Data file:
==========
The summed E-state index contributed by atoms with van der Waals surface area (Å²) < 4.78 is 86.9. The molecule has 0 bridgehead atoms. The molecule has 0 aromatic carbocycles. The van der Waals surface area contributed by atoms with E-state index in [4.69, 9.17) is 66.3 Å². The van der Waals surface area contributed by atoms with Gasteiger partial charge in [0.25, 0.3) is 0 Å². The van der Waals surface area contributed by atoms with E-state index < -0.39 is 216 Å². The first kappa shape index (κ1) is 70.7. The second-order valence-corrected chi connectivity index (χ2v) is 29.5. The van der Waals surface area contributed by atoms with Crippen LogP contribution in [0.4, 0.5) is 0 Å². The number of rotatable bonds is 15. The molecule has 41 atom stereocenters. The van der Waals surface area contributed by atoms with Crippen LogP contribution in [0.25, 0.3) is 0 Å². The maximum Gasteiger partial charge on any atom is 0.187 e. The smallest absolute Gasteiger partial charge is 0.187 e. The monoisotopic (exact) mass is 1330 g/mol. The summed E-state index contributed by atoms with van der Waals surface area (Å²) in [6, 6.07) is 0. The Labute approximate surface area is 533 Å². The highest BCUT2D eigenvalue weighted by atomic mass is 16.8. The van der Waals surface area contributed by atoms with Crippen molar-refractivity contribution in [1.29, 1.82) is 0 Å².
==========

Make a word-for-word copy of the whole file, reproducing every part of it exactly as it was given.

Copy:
The summed E-state index contributed by atoms with van der Waals surface area (Å²) < 4.78 is 86.9. The molecule has 0 bridgehead atoms. The molecule has 0 aromatic carbocycles. The van der Waals surface area contributed by atoms with E-state index in [4.69, 9.17) is 66.3 Å². The van der Waals surface area contributed by atoms with Gasteiger partial charge in [0.25, 0.3) is 0 Å². The van der Waals surface area contributed by atoms with E-state index < -0.39 is 216 Å². The first kappa shape index (κ1) is 70.7. The second-order valence-corrected chi connectivity index (χ2v) is 29.5. The van der Waals surface area contributed by atoms with Crippen LogP contribution in [0.4, 0.5) is 0 Å². The number of rotatable bonds is 15. The molecule has 41 atom stereocenters. The van der Waals surface area contributed by atoms with Crippen LogP contribution in [0.25, 0.3) is 0 Å². The maximum Gasteiger partial charge on any atom is 0.187 e. The smallest absolute Gasteiger partial charge is 0.187 e. The monoisotopic (exact) mass is 1330 g/mol. The summed E-state index contributed by atoms with van der Waals surface area (Å²) in [6, 6.07) is 0. The Labute approximate surface area is 533 Å². The highest BCUT2D eigenvalue weighted by atomic mass is 16.8. The van der Waals surface area contributed by atoms with Crippen molar-refractivity contribution in [1.29, 1.82) is 0 Å².